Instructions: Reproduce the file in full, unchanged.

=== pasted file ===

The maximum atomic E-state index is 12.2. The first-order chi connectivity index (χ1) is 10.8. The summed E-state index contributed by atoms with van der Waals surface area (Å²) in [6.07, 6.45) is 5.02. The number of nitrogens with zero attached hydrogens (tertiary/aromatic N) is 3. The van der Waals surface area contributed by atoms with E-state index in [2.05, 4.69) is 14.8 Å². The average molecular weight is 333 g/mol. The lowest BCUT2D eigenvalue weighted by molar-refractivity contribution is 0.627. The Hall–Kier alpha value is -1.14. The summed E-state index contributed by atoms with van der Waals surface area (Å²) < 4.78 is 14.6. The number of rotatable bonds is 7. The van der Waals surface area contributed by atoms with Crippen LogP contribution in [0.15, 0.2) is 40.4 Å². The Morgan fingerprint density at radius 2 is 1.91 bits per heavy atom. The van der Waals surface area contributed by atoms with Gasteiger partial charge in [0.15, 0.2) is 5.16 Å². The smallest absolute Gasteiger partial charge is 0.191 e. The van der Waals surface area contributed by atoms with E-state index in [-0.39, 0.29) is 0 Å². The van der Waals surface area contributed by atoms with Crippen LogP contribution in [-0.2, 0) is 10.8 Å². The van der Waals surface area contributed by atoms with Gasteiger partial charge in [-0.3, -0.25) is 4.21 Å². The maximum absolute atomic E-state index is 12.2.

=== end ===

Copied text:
The maximum atomic E-state index is 12.2. The first-order chi connectivity index (χ1) is 10.8. The summed E-state index contributed by atoms with van der Waals surface area (Å²) in [6.07, 6.45) is 5.02. The number of nitrogens with zero attached hydrogens (tertiary/aromatic N) is 3. The van der Waals surface area contributed by atoms with E-state index in [2.05, 4.69) is 14.8 Å². The average molecular weight is 333 g/mol. The lowest BCUT2D eigenvalue weighted by molar-refractivity contribution is 0.627. The Hall–Kier alpha value is -1.14. The summed E-state index contributed by atoms with van der Waals surface area (Å²) < 4.78 is 14.6. The number of rotatable bonds is 7. The van der Waals surface area contributed by atoms with Crippen LogP contribution in [0.15, 0.2) is 40.4 Å². The Morgan fingerprint density at radius 2 is 1.91 bits per heavy atom. The van der Waals surface area contributed by atoms with Gasteiger partial charge in [0.15, 0.2) is 5.16 Å². The smallest absolute Gasteiger partial charge is 0.191 e. The van der Waals surface area contributed by atoms with E-state index in [-0.39, 0.29) is 0 Å². The van der Waals surface area contributed by atoms with Crippen LogP contribution in [-0.2, 0) is 10.8 Å². The van der Waals surface area contributed by atoms with Gasteiger partial charge in [-0.3, -0.25) is 4.21 Å². The maximum absolute atomic E-state index is 12.2.